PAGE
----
An assessment appeals board cannot arbitrarily reach a property value at the current tax roll without substantial evidentiary documentation, knowledge of the assessor’s valuation, and sufficient explanation of its decision. That’s the ruling of the California Court of Appeals in Next Century Associates LLC v. County of Los Angeles (2018) 29 Cal.App.5th 713.
Next Century LLC purchased the Century Plaza Hotel in mid-2008 for $366.5 million. As of January 1, 2009, the property’s enrolled assessed value was $367,612,305. Next Century sought a reduction claiming the “global economic meltdown” had caused the property’s market value to drop significantly.
The Los Angeles Assessment Appeals Board considered discounted cash flow analyses that reflected a decline in value below the enrolled assessment. The assessor did not attempt to defend the enrolled value. The board rejected the assessor’s analysis because it contained an admitted error of overstated 2006 net operating income.
Next Century asserted that if the assessor’s analysis were correct, it would generally have supported the owner’s proposed value. The board rejected Next Century’s proposed valuation and upheld the enrolled value, although neither party thought it correctly reflected the property’s lien date value. As a result, Next Century sued for a tax refund.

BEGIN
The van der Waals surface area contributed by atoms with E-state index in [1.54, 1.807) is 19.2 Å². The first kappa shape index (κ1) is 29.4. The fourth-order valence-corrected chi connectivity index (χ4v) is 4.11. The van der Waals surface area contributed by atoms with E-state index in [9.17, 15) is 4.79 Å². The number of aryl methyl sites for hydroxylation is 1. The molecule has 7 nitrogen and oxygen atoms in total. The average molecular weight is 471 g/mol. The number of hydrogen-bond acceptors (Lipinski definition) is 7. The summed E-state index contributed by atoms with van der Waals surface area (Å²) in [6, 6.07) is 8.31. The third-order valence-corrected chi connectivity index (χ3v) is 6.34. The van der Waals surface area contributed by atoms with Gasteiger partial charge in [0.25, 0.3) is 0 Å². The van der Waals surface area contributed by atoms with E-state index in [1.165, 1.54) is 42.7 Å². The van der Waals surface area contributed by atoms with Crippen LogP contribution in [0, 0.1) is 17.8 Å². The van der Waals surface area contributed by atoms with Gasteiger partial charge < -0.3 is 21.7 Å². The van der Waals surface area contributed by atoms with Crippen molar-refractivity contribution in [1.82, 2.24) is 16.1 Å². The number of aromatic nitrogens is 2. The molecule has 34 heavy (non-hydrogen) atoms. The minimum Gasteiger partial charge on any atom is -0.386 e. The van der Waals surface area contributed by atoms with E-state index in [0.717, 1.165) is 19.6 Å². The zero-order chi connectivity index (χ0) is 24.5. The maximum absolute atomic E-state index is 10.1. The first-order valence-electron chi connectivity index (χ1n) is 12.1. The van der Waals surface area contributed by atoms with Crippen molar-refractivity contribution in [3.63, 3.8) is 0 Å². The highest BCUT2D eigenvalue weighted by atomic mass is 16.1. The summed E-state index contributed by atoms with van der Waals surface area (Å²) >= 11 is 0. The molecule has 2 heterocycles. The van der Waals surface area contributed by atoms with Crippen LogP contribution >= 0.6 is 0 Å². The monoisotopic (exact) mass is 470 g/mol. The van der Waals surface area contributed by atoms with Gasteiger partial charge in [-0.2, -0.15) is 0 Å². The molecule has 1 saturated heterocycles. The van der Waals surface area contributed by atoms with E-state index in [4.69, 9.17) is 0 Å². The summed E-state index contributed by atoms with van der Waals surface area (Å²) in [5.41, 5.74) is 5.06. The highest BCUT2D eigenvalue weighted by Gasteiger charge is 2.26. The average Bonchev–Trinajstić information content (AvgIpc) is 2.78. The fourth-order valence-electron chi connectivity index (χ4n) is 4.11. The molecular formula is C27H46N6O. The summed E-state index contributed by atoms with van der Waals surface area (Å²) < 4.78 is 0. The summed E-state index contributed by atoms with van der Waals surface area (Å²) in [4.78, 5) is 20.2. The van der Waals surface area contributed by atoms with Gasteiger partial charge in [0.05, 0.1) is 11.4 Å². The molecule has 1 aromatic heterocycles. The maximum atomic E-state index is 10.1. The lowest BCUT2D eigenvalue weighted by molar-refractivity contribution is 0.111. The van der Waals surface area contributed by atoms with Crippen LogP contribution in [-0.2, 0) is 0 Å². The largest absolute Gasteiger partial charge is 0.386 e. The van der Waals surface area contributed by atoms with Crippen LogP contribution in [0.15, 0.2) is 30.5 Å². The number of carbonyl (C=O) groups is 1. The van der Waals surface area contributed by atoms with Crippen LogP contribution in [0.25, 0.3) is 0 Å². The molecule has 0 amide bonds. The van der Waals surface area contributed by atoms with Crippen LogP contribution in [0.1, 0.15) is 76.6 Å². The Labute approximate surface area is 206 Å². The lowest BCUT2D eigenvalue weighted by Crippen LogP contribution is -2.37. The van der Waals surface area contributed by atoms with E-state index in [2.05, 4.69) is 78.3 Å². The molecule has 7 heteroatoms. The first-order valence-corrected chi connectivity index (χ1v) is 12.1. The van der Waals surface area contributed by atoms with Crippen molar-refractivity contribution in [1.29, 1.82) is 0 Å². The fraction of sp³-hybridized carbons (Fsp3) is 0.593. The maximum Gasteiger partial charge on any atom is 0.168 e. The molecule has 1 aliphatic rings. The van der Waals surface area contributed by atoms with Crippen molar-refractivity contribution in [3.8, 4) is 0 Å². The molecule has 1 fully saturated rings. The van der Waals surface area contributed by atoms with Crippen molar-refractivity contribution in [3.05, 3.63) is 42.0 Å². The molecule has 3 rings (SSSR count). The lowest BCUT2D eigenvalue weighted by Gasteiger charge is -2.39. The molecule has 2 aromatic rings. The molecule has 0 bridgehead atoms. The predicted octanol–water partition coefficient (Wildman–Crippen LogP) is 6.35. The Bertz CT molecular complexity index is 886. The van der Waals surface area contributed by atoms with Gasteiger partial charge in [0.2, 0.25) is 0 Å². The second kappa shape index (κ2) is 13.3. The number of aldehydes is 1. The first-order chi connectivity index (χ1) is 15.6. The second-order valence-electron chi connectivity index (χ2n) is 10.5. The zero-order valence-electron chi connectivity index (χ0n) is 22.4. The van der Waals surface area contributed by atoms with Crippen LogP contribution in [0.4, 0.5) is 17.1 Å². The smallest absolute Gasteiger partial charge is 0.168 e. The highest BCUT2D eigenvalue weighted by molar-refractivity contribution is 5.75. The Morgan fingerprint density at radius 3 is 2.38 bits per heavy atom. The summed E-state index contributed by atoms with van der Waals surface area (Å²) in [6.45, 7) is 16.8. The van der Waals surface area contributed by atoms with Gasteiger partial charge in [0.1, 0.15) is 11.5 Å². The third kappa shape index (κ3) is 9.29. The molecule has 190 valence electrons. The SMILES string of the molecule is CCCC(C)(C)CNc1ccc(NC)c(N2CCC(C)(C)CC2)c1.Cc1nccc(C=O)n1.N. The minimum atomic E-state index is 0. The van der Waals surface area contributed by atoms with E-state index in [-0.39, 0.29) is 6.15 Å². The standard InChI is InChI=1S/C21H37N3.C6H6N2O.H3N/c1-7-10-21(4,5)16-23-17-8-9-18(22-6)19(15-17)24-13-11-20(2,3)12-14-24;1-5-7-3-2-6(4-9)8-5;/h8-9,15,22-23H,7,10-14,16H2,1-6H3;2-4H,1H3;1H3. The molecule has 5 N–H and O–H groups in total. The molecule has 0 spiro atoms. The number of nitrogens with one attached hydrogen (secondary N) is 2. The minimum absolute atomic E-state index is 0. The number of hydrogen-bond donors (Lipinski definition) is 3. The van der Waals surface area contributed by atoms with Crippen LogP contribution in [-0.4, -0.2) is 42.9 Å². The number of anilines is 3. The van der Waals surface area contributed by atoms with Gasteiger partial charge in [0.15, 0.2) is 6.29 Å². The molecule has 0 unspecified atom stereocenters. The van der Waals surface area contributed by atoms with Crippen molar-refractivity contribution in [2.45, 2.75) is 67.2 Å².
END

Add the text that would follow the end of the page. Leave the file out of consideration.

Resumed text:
After the Superior Court found in favor of the respondent County of Los Angeles, the appellate court concluded that the assessment appeal board’s rejection of the taxpayer's valuation was arbitrary, as was its decision to leave in place the enrolled value that had been repudiated by the assessor and was unsupported by evidence.
The ruling stated that that board’s cryptic findings were insufficient to bridge the analytic gap between the evidence its conclusions.